Jean and Kenneth Baik, co-founders of Dallas-based beauty dollar store Miss A, are stepping up store openings and plan to have 200 stores open over the next five years.
The company, which has 300 employees and is growing by reinvesting profits, had sales of well into the eight figures last year from its shopmissa.com e-commerce business and a dozen Miss A stores in Dallas-Fort Worth and Houston.
The retailer has already opened three stores this year and now has eight in D-FW, six in Houston and one in Albuquerque, N.M. Fifteen more stores are planned this year, including in Austin, San Antonio, Tulsa, Oklahoma City and Rogers, Ark.
Since it started its business online in 2013 and then opened its debut store in Grapevine Mills in 2016, Miss A has had to win over shoppers asking “Is this a scam? How can this be just $1?”
In addition to makeup, eyelashes, bath bombs, nail products and beauty tools, such as brushes and sponge applicators, the retailer has added other categories, including jewelry, hair accessories, seasonal items, storage and greeting cards. Stores carry 5,000 items with new items added weekly such as press-on nails and nail stickers that are coming this summer.
The hot pink teardrop-shaped makeup sponge applicators are often compared on social media with a $20 version sold at Sephora.
Jean Baik said the company has strong relationships with the same manufacturers in South Korea and Taiwan that produce for the major makeup and beauty brands sold in drugstores and mass merchants. Miss A, which is named for Baik’s Korean middle name Jin-Ah, can sell items for $1 because it sells directly to the consumer “without a middleman.”
“We can negotiate good prices. We also save money on packaging. We won’t change a formula, but instead of a glass bottle, we’ll use plastic,” she said. Some items that are priced up to $1.88 are part of a charity collection that gives back, a retail standard that Miss A’s customers — mostly Gen Z and millennials — care about, she said.
Inflation and supply chain-forced hikes in shipping costs have cut into profits. “It’s been very difficult the past few years, but we’ve pivoted and plan way ahead,” she said. “We just have to be alert, and we’re investing everything back into the company.”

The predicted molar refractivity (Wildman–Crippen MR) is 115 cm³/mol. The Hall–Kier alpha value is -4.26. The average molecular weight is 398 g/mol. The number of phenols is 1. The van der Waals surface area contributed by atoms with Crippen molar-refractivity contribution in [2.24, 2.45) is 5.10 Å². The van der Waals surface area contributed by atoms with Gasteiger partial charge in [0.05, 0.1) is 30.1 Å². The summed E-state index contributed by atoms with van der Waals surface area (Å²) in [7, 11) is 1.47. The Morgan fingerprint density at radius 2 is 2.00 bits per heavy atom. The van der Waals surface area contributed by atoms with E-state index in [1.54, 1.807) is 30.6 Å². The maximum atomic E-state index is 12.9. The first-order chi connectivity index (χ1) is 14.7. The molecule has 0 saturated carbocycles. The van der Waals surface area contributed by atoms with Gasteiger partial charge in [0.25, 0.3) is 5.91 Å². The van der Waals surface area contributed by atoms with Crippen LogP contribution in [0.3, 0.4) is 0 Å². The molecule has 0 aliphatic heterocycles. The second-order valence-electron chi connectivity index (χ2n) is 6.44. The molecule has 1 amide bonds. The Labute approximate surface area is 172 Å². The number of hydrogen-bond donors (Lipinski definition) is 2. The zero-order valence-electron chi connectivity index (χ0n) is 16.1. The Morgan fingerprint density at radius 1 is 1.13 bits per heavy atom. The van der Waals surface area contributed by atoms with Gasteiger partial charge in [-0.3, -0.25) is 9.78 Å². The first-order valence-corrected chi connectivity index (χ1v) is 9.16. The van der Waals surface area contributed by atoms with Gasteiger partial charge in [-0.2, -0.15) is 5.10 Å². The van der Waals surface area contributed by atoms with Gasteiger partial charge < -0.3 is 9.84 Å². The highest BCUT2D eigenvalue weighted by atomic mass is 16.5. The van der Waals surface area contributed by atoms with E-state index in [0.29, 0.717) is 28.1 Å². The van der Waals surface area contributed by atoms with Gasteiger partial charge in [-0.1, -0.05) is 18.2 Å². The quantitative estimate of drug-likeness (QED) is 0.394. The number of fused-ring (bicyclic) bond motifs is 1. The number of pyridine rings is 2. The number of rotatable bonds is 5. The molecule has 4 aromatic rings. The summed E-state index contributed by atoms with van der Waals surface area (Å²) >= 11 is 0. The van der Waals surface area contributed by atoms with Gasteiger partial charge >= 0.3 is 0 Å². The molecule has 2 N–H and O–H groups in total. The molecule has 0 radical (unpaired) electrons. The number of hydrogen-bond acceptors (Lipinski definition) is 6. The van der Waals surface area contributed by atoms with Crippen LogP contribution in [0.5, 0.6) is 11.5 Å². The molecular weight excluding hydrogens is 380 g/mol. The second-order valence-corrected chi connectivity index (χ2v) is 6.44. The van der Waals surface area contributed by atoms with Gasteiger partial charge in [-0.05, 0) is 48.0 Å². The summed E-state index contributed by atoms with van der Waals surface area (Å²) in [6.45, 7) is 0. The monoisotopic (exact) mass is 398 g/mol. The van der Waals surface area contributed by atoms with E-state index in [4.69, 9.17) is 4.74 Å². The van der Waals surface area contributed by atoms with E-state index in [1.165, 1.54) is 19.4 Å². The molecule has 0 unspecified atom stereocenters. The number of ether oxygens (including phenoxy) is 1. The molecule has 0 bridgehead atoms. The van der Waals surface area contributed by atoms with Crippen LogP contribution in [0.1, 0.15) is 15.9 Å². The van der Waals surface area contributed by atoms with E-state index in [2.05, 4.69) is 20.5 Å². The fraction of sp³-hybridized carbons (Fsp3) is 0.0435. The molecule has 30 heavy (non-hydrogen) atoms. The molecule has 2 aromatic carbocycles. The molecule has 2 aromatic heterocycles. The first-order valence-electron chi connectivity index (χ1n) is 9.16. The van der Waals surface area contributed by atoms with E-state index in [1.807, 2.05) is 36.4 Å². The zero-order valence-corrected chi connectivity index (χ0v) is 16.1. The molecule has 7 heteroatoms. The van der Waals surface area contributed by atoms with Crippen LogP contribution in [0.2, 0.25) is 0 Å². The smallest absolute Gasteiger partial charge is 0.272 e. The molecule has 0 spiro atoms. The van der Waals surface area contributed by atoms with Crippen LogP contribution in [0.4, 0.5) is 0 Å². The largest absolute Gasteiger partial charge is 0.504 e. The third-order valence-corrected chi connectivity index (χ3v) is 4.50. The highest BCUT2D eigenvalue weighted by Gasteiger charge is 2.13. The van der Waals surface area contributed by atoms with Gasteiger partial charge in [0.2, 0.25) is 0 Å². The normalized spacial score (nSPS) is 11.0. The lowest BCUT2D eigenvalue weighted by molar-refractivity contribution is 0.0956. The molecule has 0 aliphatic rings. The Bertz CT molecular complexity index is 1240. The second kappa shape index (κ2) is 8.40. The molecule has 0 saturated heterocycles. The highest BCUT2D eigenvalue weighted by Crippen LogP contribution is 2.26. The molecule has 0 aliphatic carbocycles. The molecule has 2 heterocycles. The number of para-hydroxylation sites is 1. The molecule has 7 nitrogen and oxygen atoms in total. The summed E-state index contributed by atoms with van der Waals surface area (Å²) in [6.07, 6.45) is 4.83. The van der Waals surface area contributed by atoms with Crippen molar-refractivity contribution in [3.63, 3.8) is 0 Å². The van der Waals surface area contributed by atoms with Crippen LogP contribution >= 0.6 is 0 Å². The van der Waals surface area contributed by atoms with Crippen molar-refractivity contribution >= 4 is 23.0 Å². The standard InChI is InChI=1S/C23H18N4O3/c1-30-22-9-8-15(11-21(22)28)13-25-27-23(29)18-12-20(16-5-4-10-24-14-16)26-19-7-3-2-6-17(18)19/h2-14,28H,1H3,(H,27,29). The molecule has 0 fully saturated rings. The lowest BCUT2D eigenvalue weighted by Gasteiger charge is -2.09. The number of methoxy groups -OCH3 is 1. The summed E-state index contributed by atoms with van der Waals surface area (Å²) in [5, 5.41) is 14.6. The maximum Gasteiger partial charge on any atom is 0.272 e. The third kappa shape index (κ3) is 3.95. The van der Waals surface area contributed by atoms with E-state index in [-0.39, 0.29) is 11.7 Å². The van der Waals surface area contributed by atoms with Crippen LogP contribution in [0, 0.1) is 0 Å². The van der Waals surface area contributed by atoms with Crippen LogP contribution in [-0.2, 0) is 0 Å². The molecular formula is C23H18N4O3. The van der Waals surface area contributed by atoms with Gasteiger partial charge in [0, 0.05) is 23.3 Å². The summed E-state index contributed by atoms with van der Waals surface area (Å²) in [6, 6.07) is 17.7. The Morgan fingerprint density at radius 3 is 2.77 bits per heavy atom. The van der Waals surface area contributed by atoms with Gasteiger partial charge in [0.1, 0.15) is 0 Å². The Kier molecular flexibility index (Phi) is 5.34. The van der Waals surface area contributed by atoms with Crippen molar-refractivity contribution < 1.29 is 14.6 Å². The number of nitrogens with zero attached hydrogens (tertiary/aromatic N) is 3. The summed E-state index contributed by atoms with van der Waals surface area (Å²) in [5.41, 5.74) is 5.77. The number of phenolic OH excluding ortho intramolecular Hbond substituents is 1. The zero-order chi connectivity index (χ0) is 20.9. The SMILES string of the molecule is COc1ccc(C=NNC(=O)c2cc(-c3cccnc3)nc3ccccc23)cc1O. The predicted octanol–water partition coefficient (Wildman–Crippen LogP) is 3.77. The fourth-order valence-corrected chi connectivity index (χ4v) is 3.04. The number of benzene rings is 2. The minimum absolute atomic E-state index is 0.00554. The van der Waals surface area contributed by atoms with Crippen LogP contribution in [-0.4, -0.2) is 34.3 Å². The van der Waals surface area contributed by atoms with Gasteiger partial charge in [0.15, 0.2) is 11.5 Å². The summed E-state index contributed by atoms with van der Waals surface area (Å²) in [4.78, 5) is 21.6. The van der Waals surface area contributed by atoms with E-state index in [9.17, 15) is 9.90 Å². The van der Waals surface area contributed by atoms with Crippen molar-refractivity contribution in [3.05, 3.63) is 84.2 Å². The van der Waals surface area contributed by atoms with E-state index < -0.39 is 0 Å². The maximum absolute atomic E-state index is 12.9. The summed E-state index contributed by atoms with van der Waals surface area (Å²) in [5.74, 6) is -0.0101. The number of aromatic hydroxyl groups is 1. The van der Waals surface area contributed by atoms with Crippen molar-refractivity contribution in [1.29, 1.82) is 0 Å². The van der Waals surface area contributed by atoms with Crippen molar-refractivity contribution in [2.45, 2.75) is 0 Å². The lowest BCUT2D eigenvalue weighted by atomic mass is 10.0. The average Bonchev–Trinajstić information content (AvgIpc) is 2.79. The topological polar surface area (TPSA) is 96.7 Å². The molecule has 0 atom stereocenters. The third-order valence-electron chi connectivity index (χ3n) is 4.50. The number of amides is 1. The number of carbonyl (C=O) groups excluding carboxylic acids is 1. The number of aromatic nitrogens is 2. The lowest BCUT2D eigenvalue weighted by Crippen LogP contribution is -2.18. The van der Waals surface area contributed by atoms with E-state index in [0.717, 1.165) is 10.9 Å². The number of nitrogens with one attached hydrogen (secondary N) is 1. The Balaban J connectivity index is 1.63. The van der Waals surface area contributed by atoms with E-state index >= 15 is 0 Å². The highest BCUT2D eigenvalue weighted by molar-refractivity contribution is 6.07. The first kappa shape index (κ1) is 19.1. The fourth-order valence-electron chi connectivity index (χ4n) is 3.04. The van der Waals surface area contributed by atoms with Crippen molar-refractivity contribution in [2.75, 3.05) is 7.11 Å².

If the economy is heading for a downturn, Miss A is already positioned as a budget-friendly retailer. “When the pandemic started, we were worried. Are people going to come out? We had fears.”
Sales last year surpassed pre-pandemic annual revenue, and the couple decided to move ahead with their expansion plans.
“Our goal is to be a national chain in the next three to five years with more than 200 stores,” said Baik, who’s 36.
After college and working in fashion in New York, Baik, who is Miss A’s chief merchandising officer, moved to Dallas in 2013 when the couple married. Kenneth Baik, 38, CEO, grew up in North Dallas and graduated from Pearce High School in Richardson. He worked in California and China but wanted to move back to Dallas to start a business.
“We wanted to start our own company. I always had a passion for beauty, and my husband had experience in retail, manufacturing and sourcing,” Baik said.
So far, the Baiks haven’t taken on investors and will self-fund the expansion. “We took it slow at the beginning, starting out with a 2,000-square-foot warehouse, and we’ve outgrown it every couple years.”
Social media catapulted the brand, first with customers talking up Miss A on YouTube and then more recently on TikTok, where Miss A has more than 75 million views.
Miss A’s expansion is happening as two big U.S. beauty retailers are looking for new customers with shops-in-stores. Sephora is opening inside Kohl’s stores and Ulta inside Target locations. Both beauty giants are also opening free-standing stores. By the end of this year, Sephora shops will be phased out of J.C. Penney stores after a 15-year agreement ends. Lewisville-based Penney has created its version of a beauty department.
This story was updated Monday afternoon to update 2021 sales figures as having been well into the eight figures.
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